Web security company Cloudflare on Thursday revealed that a threat actor used stolen credentials to gain access to some of its internal systems.
The incident was discovered on November 23, nine days after the threat actor, believed to be state-sponsored, used credentials compromised in the October 2023 Okta hack to access Cloudflare’s internal wiki and bug database.
The stolen login information, an access token and three service account credentials, were not rotated following the Okta incident, allowing the attackers to probe and perform reconnaissance of Cloudflare systems starting November 14, the security firm explains.
According to Cloudflare, the attackers managed to access an AWS environment, as well as Atlassian Jira and Confluence, but network segmentation prevented them from accessing its Okta instance and the Cloudflare dashboard.
With access to the Atlassian suite, the threat actor started looking for information on the Cloudflare network, searching the wiki for “things like remote access, secret, client-secret, openconnect, cloudflared, and token”. In total, 36 Jira tickets and 202 wiki pages were accessed.
On November 16, the attackers created an Atlassian account to gain persistent access to the environment, and on November 20 returned to verify that they still had access.
On November 22, the threat actor installed the Sliver Adversary Emulation Framework, gaining persistent access to the Atlassian server, which was then used to move laterally. They attempted to access a non-production console server at a São Paulo, Brazil, data center that is not yet operational.
The attackers viewed 120 code repositories and downloaded 76 of them to the Atlassian server, but did not exfiltrate them.
“The 76 source code repositories were almost all related to how backups work, how the global network is configured and managed, how identity works at Cloudflare, remote access, and our use of Terraform and Kubernetes. A small number of the repositories contained encrypted secrets which were rotated immediately even though they were strongly encrypted themselves,” Cloudflare notes.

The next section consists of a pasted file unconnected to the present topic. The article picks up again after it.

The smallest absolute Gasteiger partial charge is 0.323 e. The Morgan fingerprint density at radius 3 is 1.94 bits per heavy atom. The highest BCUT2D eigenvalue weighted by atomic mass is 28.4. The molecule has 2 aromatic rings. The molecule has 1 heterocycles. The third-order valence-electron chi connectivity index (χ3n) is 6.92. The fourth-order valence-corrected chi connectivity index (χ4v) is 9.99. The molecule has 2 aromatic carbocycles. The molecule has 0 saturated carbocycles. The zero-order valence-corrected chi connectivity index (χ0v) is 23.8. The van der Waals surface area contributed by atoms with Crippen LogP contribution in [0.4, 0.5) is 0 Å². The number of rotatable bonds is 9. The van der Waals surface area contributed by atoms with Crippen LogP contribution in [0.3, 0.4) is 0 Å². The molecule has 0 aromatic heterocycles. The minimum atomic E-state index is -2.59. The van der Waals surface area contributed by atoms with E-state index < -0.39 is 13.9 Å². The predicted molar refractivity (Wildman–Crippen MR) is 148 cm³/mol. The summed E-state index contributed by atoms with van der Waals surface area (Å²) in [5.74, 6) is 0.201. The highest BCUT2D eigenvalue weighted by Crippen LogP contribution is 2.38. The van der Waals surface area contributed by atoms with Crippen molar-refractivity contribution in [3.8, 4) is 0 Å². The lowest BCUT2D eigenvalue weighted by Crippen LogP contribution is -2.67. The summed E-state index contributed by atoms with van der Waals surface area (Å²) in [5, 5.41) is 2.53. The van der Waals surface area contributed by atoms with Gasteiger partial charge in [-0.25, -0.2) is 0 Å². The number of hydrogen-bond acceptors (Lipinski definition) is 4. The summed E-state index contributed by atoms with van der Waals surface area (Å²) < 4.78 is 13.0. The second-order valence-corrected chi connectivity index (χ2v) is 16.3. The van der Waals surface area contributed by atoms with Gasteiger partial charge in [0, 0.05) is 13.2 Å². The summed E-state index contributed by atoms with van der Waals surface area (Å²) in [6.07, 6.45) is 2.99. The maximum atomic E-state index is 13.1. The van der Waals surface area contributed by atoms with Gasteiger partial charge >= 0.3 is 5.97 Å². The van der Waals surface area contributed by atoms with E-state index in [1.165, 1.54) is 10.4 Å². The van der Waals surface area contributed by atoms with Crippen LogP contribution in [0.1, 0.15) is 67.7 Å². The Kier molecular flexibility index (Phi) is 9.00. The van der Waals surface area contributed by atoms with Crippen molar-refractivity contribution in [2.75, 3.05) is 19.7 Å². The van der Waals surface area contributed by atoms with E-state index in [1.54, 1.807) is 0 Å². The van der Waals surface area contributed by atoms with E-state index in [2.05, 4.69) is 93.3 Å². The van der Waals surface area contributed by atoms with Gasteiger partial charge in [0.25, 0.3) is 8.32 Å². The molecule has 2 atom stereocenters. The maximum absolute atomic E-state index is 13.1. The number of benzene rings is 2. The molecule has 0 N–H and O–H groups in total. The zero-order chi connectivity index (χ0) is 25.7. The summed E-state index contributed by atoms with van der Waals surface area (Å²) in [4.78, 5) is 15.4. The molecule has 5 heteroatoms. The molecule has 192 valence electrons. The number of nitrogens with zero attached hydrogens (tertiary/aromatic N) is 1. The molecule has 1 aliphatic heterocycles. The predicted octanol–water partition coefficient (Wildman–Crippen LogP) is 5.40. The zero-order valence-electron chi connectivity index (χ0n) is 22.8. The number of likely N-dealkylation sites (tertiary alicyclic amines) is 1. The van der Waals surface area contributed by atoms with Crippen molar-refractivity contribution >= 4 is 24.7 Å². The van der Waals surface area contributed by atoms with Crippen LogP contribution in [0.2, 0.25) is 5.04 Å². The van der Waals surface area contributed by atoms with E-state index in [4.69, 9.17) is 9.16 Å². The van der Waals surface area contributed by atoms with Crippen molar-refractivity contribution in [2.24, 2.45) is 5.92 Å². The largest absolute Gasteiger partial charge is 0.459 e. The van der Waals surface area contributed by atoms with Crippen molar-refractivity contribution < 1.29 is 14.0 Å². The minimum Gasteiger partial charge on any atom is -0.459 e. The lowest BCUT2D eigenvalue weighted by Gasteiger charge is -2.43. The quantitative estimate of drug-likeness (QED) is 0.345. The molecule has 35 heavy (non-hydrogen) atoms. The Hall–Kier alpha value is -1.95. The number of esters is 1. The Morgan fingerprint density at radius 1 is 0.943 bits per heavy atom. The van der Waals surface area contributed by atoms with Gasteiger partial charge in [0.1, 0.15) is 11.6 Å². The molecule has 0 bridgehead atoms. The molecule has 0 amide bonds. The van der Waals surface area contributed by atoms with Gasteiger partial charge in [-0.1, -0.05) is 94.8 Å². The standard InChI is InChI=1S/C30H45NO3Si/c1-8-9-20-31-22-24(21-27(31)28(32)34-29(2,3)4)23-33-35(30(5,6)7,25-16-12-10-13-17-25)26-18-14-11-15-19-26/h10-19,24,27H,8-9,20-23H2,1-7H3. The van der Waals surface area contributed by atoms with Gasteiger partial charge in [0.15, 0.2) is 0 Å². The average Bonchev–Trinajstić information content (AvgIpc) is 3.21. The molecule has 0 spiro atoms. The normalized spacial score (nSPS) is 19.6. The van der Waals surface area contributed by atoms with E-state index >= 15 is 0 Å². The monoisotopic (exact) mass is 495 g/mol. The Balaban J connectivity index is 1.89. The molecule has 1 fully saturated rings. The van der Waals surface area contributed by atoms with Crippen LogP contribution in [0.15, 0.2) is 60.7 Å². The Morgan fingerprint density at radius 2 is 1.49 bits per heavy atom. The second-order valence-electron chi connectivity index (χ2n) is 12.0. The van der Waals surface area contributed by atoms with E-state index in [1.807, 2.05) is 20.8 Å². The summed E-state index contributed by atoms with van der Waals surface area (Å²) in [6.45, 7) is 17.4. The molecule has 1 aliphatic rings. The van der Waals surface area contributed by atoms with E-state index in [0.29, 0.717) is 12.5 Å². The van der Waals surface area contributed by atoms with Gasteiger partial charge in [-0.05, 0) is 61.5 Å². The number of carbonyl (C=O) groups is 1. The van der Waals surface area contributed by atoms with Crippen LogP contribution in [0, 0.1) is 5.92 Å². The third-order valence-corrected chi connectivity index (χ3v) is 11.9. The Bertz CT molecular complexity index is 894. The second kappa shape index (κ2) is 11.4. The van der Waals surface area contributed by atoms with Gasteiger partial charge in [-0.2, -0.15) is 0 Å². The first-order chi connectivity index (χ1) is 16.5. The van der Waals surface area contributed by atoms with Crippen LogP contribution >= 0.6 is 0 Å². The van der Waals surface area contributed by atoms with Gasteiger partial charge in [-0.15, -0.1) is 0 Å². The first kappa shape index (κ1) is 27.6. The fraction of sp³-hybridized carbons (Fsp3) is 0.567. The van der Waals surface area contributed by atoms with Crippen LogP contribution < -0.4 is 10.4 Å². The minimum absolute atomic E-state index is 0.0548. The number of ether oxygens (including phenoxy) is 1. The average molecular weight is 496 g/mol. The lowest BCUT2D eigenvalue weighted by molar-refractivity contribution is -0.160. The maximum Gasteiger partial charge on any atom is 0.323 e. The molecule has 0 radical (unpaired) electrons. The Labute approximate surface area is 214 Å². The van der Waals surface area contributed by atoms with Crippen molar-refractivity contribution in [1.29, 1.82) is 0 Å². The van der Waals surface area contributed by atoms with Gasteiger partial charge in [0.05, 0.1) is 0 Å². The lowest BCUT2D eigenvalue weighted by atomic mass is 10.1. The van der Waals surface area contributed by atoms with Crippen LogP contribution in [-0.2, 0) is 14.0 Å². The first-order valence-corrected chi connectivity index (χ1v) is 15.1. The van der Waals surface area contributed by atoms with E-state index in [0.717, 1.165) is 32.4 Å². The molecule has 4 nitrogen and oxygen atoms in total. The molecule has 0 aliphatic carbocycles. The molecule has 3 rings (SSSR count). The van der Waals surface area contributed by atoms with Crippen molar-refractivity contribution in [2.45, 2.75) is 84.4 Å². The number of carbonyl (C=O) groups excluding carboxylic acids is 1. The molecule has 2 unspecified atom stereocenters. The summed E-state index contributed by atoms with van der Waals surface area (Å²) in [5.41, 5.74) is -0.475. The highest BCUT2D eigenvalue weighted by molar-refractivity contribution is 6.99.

The attackers used a Smartsheet service account to access Cloudflare’s Atlassian suite, and the account was terminated on November 23, within 35 minutes after the unauthorized access was identified. The user account created by the attacker was found and deactivated 48 minutes later.
Cloudflare says it also put in place firewall rules to block the attackers’ known IP addresses and that the Sliver Adversary Emulation Framework was removed on November 24.
“Throughout this timeline, the threat actor tried to access a myriad of other systems at Cloudflare but failed because of our access controls, firewall rules, and use of hard security keys enforced using our own Zero Trust tools,” the company says.
According to Cloudflare, it found no evidence that the threat actor accessed its global network, customer database, configuration information, data centers, SSL keys, workers deployed by customers, or any other information except from the “data in the Atlassian suite and the server on which our Atlassian runs”.
On November 24, Cloudflare also tasked numerous technical employees with improving security and validating that the threat actor could no longer access the company’s systems.
“Additionally, we continued to investigate every system, account and log to make sure the threat actor did not have persistent access and that we fully understood what systems they had touched and which they had attempted to access,” the company notes.
According to Cloudflare, more than 5,000 individual production credentials were rotated following the incident, close to 5,000 systems were triaged, test and staging systems were physically segmented, and every machine within the Cloudflare global network was reimaged and rebooted.
The equipment at the São Paulo data center, although not accessed, was sent back to the manufacturers for inspection and replaced although no evidence of compromise was discovered.
The goal of the attack, Cloudflare says, was to obtain information on the company’s infrastructure, likely to gain a deeper foothold. CrowdStrike performed a separate investigation into the incident, but discovered no evidence of additional compromise.
“We are confident that between our investigation and CrowdStrike’s, we fully understand the threat actor’s actions and that they were limited to the systems on which we saw their activity,” Cloudflare notes.